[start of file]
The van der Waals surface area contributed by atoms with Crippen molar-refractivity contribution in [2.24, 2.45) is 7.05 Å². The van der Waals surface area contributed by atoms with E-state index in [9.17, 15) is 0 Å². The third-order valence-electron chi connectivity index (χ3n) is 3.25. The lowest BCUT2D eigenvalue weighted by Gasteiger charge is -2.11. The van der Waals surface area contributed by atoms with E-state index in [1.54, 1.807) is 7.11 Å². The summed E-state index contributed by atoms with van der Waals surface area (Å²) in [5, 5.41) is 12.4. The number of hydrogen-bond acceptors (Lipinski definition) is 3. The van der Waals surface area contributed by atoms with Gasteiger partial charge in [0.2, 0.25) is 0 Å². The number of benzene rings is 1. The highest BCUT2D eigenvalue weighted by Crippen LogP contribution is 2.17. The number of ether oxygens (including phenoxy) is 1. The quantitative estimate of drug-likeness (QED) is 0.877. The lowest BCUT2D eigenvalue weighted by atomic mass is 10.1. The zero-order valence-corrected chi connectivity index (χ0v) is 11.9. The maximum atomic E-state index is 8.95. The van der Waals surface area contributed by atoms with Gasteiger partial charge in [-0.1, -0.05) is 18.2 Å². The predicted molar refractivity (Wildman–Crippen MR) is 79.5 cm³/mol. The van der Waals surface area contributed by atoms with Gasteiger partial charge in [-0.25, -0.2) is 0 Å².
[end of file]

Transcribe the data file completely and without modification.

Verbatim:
The van der Waals surface area contributed by atoms with Crippen molar-refractivity contribution in [2.24, 2.45) is 7.05 Å². The van der Waals surface area contributed by atoms with E-state index in [9.17, 15) is 0 Å². The third-order valence-electron chi connectivity index (χ3n) is 3.25. The lowest BCUT2D eigenvalue weighted by Gasteiger charge is -2.11. The van der Waals surface area contributed by atoms with E-state index in [1.54, 1.807) is 7.11 Å². The summed E-state index contributed by atoms with van der Waals surface area (Å²) in [5, 5.41) is 12.4. The number of hydrogen-bond acceptors (Lipinski definition) is 3. The van der Waals surface area contributed by atoms with Gasteiger partial charge in [0.2, 0.25) is 0 Å². The number of benzene rings is 1. The highest BCUT2D eigenvalue weighted by Crippen LogP contribution is 2.17. The number of ether oxygens (including phenoxy) is 1. The quantitative estimate of drug-likeness (QED) is 0.877. The lowest BCUT2D eigenvalue weighted by atomic mass is 10.1. The zero-order valence-corrected chi connectivity index (χ0v) is 11.9. The maximum atomic E-state index is 8.95. The van der Waals surface area contributed by atoms with Gasteiger partial charge in [-0.1, -0.05) is 18.2 Å². The predicted molar refractivity (Wildman–Crippen MR) is 79.5 cm³/mol. The van der Waals surface area contributed by atoms with Gasteiger partial charge in [-0.25, -0.2) is 0 Å².